• Hi, I’ve not heard that before, and my thought is that it would not be true. Using a sequestering agent will help control scale, but calcium will still rise. You can also use Di-Chlor pool shock, or non-chlorine pool shock, to stop adding additional calcium to the pool, from Cal Hypo.

  4. i have bad hard water calcium on the tile above the water line. Tried muriatic acid and it didn’t do much. Tried pumice stone, and its too much work. Will renting a pressure washer with 2000+psi work to remove it? its pretty thick calcium. Rather not pay $$$ for professinal to come bead or soda wash….

    • hI Monty, yes you could use a pressure washer, however, if the tile or grout is loose, it could cause some damage, so be careful. Standing in the pool will be more precise than standing on deck, I suppose. Putty knives or screwdrivers are also good to pop off calcium scale. Acid wont do much for thick deposits, but is good for thin films. Muriatic acid in a spray bottle is my method. Often takes 2-3 treatments. pH will drop of course, use 1-2 lbs of ph increaser for each gallon of acid used, to raise pH again. So yes, the pressure washer will work, but go easy, just get the big stuff, then finish up with some acid to remove the filmy scale left behind, as needed.

  5. I have a above ground 15,000 gal. vinyl liner. This year I starting using aqua silk chemicals. (Last year I used softswim from the pool store)
    Test strip readings
    PH : 7.2
    Alk: between 40-80
    Biguanide: between 30-50
    Total Hardness: 0

    My question is what level should the total hardness be? The water stays slightly cloudy. Can I use any brand of calcium raiser with aqua silk?

    Thank you for the help

    • Hi, it might be unlikely that your total hardness level is zero. The recommended level is 200-400 ppm, and yes you can use any brand of calcium hardness increaser with biguanides.

  6. I have stainless pool walls. It looks like I have scale build up below the surface line. I could not see it when it was full. I emptied the pool to paint and it extends to the bottom of the panels. Any idea how to remove without acid?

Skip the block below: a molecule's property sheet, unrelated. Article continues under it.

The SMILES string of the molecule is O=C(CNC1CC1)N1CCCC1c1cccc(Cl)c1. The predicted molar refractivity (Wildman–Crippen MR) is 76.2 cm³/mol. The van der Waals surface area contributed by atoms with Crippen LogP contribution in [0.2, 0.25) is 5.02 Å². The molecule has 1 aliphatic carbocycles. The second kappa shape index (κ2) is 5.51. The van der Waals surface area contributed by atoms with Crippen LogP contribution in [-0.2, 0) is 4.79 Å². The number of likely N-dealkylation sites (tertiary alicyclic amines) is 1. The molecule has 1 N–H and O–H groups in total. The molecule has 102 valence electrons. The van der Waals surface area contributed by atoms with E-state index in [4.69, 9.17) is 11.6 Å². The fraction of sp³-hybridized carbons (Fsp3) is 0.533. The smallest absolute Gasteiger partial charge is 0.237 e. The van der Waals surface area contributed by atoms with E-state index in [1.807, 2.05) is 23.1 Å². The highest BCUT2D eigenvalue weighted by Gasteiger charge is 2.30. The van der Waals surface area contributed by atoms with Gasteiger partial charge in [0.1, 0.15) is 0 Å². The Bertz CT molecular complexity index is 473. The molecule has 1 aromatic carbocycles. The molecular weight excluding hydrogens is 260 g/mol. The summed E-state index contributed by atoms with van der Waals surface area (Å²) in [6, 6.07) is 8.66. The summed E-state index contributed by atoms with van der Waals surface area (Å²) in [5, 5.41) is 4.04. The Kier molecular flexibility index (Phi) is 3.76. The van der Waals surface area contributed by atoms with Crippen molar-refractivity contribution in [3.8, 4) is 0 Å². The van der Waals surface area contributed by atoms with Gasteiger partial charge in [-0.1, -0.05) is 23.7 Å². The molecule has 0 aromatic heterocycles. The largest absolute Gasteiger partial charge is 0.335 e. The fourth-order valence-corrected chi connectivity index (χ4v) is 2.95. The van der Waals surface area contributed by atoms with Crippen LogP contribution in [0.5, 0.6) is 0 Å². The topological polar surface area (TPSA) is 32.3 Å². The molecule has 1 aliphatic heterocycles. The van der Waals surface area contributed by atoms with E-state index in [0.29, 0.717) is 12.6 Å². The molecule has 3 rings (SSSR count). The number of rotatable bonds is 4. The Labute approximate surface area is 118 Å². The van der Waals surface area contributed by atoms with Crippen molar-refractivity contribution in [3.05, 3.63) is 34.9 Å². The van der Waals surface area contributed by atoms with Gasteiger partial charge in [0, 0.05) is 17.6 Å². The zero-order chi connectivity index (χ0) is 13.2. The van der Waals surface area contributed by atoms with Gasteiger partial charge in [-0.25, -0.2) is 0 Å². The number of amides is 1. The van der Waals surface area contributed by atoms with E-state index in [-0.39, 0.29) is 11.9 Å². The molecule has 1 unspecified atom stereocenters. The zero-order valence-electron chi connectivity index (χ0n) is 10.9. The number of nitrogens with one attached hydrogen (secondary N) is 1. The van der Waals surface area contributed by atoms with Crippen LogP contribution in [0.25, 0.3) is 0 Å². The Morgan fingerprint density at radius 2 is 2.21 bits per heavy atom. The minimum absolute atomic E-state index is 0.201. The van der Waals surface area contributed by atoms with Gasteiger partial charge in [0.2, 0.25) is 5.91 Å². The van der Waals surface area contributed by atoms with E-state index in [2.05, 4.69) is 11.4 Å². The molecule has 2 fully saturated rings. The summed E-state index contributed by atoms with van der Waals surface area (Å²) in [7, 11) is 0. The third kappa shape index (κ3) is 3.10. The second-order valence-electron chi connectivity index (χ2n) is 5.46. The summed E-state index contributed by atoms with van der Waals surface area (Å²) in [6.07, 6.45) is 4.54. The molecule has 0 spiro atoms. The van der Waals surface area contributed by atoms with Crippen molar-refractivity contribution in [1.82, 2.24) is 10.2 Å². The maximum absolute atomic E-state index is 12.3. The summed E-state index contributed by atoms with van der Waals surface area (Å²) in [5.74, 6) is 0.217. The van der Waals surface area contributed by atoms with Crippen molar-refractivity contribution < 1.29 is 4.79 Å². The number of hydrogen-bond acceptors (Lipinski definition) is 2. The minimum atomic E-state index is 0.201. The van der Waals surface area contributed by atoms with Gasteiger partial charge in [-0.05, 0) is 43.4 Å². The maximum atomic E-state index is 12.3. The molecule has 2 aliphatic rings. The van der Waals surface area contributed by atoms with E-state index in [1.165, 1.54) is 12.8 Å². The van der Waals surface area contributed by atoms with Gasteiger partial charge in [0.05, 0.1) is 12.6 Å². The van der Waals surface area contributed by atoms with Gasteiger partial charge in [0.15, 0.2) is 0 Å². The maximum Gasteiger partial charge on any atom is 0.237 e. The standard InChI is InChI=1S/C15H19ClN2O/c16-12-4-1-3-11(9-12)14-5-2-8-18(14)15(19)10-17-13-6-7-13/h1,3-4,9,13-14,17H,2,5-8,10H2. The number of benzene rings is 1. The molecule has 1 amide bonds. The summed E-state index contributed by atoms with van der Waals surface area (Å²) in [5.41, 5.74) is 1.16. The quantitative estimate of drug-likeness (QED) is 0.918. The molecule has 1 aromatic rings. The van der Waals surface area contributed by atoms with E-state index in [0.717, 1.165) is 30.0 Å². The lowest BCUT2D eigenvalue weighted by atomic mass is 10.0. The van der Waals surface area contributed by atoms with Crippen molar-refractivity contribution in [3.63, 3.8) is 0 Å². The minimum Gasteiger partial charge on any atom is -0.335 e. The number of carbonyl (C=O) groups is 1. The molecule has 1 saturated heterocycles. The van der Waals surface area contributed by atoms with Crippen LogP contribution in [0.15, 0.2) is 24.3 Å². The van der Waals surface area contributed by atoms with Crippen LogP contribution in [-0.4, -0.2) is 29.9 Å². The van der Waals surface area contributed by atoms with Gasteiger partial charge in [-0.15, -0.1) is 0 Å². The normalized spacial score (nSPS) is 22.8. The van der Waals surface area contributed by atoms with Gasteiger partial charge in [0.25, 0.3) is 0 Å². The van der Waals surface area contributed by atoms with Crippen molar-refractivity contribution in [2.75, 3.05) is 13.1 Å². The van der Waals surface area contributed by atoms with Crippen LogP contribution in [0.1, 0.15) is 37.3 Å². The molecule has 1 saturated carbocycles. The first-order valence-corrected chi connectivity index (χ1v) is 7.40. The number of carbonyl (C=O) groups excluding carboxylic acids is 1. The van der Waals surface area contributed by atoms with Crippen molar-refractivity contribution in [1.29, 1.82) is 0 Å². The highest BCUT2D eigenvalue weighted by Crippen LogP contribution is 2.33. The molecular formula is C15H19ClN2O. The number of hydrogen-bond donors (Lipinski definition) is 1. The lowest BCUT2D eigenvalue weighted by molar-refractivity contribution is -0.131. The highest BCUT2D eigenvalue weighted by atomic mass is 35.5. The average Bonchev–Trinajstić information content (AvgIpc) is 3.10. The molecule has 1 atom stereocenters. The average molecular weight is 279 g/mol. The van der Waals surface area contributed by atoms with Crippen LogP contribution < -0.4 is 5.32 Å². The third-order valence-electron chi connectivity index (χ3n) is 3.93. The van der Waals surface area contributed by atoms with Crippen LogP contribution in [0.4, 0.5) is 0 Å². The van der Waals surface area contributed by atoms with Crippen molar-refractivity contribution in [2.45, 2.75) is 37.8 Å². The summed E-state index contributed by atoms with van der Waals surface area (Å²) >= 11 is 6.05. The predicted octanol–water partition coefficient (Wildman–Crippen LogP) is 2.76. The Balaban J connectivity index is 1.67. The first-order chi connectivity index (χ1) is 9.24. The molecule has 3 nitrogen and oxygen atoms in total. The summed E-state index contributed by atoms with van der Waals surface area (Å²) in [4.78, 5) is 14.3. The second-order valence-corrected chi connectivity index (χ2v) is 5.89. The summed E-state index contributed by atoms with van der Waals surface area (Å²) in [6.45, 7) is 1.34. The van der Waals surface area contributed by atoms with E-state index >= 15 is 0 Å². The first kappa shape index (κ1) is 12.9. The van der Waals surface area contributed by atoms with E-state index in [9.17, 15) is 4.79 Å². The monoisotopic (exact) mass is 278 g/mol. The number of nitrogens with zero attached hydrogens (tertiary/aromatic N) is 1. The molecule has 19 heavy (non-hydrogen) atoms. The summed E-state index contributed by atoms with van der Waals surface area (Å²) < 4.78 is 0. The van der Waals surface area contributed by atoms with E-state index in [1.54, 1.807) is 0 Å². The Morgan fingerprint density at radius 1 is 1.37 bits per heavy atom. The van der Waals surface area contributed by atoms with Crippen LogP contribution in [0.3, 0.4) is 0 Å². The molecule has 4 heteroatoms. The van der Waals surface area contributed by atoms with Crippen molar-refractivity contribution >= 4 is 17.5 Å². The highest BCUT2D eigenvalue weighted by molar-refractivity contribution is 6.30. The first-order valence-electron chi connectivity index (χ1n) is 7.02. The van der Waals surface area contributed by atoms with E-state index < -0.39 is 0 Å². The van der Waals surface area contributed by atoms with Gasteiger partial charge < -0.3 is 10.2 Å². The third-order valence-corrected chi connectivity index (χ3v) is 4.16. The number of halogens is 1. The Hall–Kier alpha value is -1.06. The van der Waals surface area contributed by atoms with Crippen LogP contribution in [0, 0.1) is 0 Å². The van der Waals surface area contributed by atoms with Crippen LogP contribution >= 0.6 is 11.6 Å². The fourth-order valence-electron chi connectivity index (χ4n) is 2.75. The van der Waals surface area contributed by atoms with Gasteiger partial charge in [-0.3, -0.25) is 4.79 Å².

7. What about a vinyl pool. I have learned about calcium scaling way too late and now have a swimming pool with tons and tons of calcium deposits all over the liner particularly in places where there are divots? What are your step by step recommendations?

    • Hi Rose, great question, we seem to have forgotten to discuss vinyl. Sounds like you may have crystalline deposits? First thing is to balance the pH and alkalinity. Test and adjust pH to 7.2 or so, and alkalinity between 80-100 ppm. keep a good chlorine level and start running the pump and filter a bit longer than usual. Add a good sequestering agent, (a stain & scale) like Stain Away, or Scale Free, to lock up the minerals, back into solution. Brush the pool daily, buy a new brush if yours is old and small, to help loosen the nodules. Check pH daily, and make sure it stays low in the 7.1-7.3 range. If no improvement after 3-4 days, you can carefully take the pH a little lower, into the more acidic 6.8+ range, but only for a day or two, while brushing, to help dissolve. Then raise pH again to 7.2-7.4, and adjust alkalinity again if needed, to 80-100 ppm.

  8. Does efflorescence occur on tiles that are below the water line i.e. does it require some interaction with air to occur?

    Aesthetically, we’d prefer to line our pool with stone pool tiles (rather than glass mosaics), but are concerned that even if we pre seal them, they will be affected by efflorescence.

    • Hi, efflorescence occurs from the rocks leaching the minerals from the backside of the pool, into the pool, and moisture on the front side accelerates it. This does occur when stone mortar is below water level, but it just dissolves into the pool, so you never see the stalactite-like remains, as you do above water level.

      The best way to prevent efflorescence is to seal not just the front side, but the back side. Prevent ground water and pool water from getting behind the wall. if there is a deck over top of the raised wall, that will stop much of the water, but not all. Sealants or membranes (rubber layers) can be used on the outside of the wall to keep the wall dry, along with effective de-watering design, (gravel and pipes and underground swales), to channel water away from the area.

  9. Our pool was built in 1972. It has fiberglass walls and concrete floor. Can I use something like car (Turtle) wax on the walls to remove the oxidation and restore the color?

    • Hi Jacen

      Yes, you could use any fiberglass auto/boat restore product, or rubbing compound, and a coat of wax sure. I don’t think you’ll get too much color back, but it wouldn’t hurt. Test a small area and see how it does! You could also sand it and paint with epoxy pool paint ($$), or you could even tile the top foot of the walls ($$$), which looks really sharp. Or, there may be some mobile gelcoat or fiberglass resurfacing companies in your area that can apply a new gelcoat ($$$$). But these are just fanciful ideas. There may be a sort of product that can ‘stain’ the surface, but I’m not aware of one.

  10. I had no idea that there are chemicals that are useful for calcium buildup removal. I also had no idea that you could use pressurized sprayers to more effectively remove calcium buildup. I’ve heard it’s a good idea to do pool cleaning and maintenance weekly, I’ll have to look more into it though.

Leave a Reply

Your email address will not be published. Required fields are marked *